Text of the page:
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02 March, 2024
 
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Gaza's clean water shortage sparks health emergency

Polluted water and saltwater puts lives at risk

Source: The Guardian

Palestinians who fled to southern Gaza, after warnings from Israel to leave their homes, are standing in line for hours to get contaminated water they believe is making them ill.

Long queues of people waiting to fill jerry cans are now ubiquitous across the territory as water becomes increasingly scarce, a result of restrictions on water and power imposed by Israel.

Until 3 November, none of the water pipes from Israel into Gaza were working – although two out of the three are now functioning – and a pipe connecting the southern towns of Rafah and Khan Younis is leaking, according to the UN.

Eman Basher, a teacher, wrote on X (formerly Twitter) that her children had been unwell since leaving their home in Gaza City.

“My kids have been suffering from stomach flu with symptoms including abdominal cramps, vomiting and diarrhoea, which I always assumed is the normal result of sleeping on the floor or change of weather, just to learn that it is caused by contaminated water we drink daily and queue for hours to get,” said Basher.

“We’ve been drinking this water for 15 days and fighting to get it,” she added.

According to the UN, only 5% of Gaza’s water needs are now being met. Lorries with aid that entered the territory from Egypt on Wednesday carried enough water for 15,000 people for one day. More than 1.4 million people are now displaced in the territory.

Some people in the south of the territory have been getting water from desalination plants but they are operating at just 40% capacity. Plants in northern Gaza are not operational.

Water from wells is being accessed to try to ease some of the burden, but it has a relatively high salt content.

Maysoun Owda, who has been sheltering at the UN school in Khan Younis, said: “Most of the water in the strip is polluted. People in the shelters drink polluted water, there is no potable water and it’s not provided by UNRWA [the UN agency for Palestinian refugees].”

Izzeddin Jarbou, a Palestinian living in southern Gaza, said: “People go to any place they think might have water and wait for hours in long queues until they are able to find water that’s safe to drink and wash with.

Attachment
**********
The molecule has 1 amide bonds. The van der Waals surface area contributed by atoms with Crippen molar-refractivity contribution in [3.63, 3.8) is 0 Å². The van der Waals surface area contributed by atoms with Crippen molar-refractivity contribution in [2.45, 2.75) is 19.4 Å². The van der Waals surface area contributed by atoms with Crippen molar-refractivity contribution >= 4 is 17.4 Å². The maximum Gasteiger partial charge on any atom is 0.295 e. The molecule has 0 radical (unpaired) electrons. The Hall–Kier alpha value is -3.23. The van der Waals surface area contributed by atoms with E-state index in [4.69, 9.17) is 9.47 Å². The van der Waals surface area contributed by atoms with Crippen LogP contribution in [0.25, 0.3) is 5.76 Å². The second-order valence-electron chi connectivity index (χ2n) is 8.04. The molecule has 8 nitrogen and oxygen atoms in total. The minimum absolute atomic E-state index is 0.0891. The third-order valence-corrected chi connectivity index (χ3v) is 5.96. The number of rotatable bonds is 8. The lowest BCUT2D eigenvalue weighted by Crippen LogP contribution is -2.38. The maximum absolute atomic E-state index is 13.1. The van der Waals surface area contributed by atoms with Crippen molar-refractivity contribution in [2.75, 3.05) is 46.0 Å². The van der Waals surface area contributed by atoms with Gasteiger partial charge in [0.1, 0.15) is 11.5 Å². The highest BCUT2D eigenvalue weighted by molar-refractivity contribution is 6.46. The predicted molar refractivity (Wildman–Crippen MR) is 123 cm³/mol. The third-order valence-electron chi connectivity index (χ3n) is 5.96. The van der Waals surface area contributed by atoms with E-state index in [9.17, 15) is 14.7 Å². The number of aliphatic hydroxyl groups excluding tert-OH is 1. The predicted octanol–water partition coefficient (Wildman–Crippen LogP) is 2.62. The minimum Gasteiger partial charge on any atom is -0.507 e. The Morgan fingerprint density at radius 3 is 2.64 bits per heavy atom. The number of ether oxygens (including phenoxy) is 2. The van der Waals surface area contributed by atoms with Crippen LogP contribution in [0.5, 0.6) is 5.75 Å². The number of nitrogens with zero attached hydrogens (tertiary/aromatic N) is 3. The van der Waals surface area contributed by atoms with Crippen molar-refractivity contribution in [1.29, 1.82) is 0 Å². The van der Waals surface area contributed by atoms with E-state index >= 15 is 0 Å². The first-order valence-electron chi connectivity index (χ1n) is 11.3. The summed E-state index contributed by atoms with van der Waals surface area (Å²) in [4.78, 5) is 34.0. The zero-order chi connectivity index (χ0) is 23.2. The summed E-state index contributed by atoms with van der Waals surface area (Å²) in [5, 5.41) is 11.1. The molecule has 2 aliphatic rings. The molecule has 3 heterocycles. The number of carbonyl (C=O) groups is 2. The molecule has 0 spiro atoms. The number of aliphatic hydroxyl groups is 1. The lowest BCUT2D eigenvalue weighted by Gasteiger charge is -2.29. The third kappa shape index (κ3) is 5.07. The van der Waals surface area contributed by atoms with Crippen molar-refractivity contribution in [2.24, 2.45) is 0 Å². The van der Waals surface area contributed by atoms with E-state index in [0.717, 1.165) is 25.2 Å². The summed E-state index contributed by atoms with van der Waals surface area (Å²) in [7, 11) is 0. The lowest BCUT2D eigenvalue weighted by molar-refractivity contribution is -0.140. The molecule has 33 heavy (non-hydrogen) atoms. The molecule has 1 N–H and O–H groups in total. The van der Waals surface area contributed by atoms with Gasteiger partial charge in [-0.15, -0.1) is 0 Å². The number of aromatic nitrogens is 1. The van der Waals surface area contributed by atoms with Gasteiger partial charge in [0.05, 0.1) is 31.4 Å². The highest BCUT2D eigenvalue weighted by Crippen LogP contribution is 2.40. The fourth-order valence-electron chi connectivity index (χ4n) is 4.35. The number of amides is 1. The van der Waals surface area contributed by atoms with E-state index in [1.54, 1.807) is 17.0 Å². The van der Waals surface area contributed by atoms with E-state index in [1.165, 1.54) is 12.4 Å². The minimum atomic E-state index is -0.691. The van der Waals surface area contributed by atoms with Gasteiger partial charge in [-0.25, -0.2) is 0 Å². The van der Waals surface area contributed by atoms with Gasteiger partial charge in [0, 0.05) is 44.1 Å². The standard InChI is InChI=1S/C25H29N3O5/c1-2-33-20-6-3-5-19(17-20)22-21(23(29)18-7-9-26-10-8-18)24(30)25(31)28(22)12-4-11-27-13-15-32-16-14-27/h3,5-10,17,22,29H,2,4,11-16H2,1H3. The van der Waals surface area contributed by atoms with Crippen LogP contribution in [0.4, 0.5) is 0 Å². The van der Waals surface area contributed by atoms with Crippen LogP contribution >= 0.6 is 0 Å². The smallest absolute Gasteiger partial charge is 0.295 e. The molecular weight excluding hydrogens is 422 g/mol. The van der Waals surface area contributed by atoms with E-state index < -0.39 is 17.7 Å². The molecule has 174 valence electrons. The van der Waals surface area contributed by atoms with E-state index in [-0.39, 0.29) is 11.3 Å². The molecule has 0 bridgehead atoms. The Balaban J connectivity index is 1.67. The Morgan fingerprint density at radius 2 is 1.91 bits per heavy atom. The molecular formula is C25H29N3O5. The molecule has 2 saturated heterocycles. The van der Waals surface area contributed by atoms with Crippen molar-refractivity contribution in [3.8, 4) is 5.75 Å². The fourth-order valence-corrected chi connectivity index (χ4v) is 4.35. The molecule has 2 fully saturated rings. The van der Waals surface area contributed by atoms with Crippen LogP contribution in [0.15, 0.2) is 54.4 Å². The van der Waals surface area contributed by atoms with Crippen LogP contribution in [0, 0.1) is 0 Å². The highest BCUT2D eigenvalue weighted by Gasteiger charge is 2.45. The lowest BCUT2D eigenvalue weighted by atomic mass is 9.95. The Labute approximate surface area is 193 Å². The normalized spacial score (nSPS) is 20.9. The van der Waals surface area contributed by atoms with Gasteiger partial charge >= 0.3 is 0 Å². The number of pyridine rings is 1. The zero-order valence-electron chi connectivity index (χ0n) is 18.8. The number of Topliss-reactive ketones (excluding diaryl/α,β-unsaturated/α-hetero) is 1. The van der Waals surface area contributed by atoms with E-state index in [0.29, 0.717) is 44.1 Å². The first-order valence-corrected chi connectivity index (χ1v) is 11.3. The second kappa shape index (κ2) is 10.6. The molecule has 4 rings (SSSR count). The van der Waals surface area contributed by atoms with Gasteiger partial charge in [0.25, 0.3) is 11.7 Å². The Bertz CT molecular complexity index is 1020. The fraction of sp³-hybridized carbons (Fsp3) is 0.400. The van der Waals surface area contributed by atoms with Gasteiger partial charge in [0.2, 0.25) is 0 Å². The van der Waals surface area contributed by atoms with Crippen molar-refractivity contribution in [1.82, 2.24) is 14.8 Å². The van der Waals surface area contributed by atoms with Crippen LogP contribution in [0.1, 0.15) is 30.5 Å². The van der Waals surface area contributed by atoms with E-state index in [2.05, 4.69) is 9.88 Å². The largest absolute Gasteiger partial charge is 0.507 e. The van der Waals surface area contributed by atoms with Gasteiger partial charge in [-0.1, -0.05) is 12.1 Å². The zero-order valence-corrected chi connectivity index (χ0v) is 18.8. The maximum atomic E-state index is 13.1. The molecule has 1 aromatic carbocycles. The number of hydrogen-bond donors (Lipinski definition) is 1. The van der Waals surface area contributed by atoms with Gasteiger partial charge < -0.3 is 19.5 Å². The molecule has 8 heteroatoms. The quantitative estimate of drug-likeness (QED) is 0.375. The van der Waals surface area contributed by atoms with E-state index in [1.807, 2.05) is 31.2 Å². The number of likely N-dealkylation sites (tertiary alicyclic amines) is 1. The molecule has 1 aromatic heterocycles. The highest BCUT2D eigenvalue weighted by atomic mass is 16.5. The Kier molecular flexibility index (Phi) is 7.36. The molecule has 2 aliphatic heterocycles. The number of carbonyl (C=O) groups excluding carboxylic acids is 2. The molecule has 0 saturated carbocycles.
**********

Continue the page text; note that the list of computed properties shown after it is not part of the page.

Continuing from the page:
“We pay money for water, we pay to move it to our homes, but a lot of people aren’t able to,” he said.

Gaza has struggled with access to water since Israel imposed a blockade in 2007, with groundwater sources becoming polluted from overuse. But conditions have worsened since Israel tightened the siege of Gaza after the attacks by Hamas last month.

Palestinians try to salvage their belongings from the building containing the al-Magazi bakery, destroyed in an Israeli airstrike.

A lack of fuel has prevented desalination plants from operating at full capacity, and limits the ability to pump water to homes and transport it on trucks. Fuel shortages also mean sewage treatment plants have not been operating, leading to wastewater emptying into the sea, further polluting the coastal aquifer.

James Elder, speaking for the UN children’s agency, Unicef, told media this week that many people could not get anything but salty water.

“Gaza’s water production capacity is a mere 5% of its usual daily output. Child deaths – particularly infants – to dehydration are a growing threat,” he said.

“If there is no ceasefire, no water, no medicine, and no release of abducted children?’ said Elder. “Then we hurtle towards even greater horrors afflicting innocent children.”

This article was amended on 4 November 2023. An earlier version said that none of the water pipes from Israel into Gaza were working. This was the case, but prior to publication two of the three were operational and the text has been updated to reflect this.

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Cyprus  |  water  |  Gaza  |  war

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